General Archetypal Names: Reformer, Perfectionist, Advocate
Core Motivational Theme: Virtue/Purity, Integrity/Morality
Core Fear: being evil, corrupt, impure, immoral, defective; not responsible enough, guilty, hypocritical
Core Desire: being good, pure, moral, right, consistent with ideals, dutiful; beyond criticism/condemnation; having integrity, high character
Center of Intelligence: gut/instinctive
Connecting Points: 4 (heart/feeling), 7 (head/thinking)
Archetypal Journey (Levels of Consciousness)
From least to most conscious, these archetypes represent the varying ways that a human may respond to the core motivation arising out of point 1 on the Enneagram.
“Others are wrong and evil. I must fix them and save the world!”
“I don’t live up to the ideal. I am impure, I must fix myself.”
“Everyone learns their lessons in a different order. My experience has humbled me to that. I resolve my inner critic, first and foremost, by accepting myself. I seek to reform the world, first and foremost, by accepting others. I aim to build bridges with love rather than destroy others’ creations with hate.”
Integration and Disintegration / Connecting Points
1. The Tao Te Ching
A spiritual classic, full of helpful passages for balancing energies and tips for embodying the Humble, Humane Reformer archetype.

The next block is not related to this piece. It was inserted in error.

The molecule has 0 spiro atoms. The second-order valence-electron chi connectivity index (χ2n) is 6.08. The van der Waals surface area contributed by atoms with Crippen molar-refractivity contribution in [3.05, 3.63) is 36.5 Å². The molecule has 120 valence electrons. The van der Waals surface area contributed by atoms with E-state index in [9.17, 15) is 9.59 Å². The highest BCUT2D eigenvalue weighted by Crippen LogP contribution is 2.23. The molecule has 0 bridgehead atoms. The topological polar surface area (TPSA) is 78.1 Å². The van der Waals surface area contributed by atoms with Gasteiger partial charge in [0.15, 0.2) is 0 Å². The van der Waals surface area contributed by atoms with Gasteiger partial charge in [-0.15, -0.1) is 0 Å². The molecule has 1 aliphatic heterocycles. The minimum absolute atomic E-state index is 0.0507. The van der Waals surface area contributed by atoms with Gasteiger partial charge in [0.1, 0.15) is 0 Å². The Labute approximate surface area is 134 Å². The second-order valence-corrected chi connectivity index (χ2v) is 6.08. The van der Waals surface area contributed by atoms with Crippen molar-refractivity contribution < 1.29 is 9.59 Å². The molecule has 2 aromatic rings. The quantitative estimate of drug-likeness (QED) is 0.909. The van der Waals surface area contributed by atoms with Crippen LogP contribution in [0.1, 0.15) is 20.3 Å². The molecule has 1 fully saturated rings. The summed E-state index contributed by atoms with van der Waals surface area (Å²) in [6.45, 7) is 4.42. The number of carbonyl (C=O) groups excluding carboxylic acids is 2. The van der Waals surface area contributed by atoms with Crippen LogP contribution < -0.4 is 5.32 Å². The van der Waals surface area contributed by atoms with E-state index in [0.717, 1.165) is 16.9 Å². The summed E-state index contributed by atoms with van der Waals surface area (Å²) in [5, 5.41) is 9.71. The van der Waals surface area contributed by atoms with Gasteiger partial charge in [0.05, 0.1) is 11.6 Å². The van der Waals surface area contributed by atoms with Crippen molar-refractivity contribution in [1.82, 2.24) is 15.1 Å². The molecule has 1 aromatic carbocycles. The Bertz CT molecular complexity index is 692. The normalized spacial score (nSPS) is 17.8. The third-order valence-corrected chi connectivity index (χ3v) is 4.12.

“Simplicity, patience, compassion. These three are your greatest treasures. Simple in actions and thoughts, you return to the source of being. Patient with both friends and enemies, you accord with the way things are. Compassionate toward yourself, you reconcile all beings in the world.” – Lao Tzu
The beauty of the Tao Te Ching is that it is a simple and impersonal document of timeless truth. The downside of the Tao Te Ching is that it is simple and impersonal, and that can make its timeless truth sometimes seem unapproachable or difficult to grasp.
Brené Brown is a researcher and licensed social worker who has studied shame, fear, vulnerability, and empathy for over twenty years; interviewing thousands of people on these topics. Despite her academic background, her books are full of personal stories, struggles, and anecdotes. That could be seen as a downside, but that is also the beauty of her writing. You don’t just get research, you get the story of a researcher endeavoring to live the implications of her findings. Brown’s book, The Gifts of Imperfection provides helpful insights into universal human topics: shame, vulnerability, courage, authenticity, anger, perfectionism, resilience, love etc… Yet, because of her interwoven personal narrative, it can be also be read as an autobiography of a Enneagram 1*. Gifts of Imperfection was released in 2010 and largely portrays the narrative of the Self-Critical Perfectionist striving towards the ideals of the Humble, Humane Reformer. A more recent book, 2017’s, Braving the Wilderness shows growth, maturity, and more embodiment of the Humble, Humane Reformer: “And if our faith asks us to find the face of God in everyone we meet, that should include the politicians, media, and strangers on Twitter with whom we most violently disagree. When we desecrate their divinity, we desecrate our own, and we betray our faith.”
*(Brown largely comes off as a 1w2 throughout the book, although you can also see influence from a nine wing, the five-ness of academia, and the three-ness of being a public figure. Often people are predominately a type, not just a type.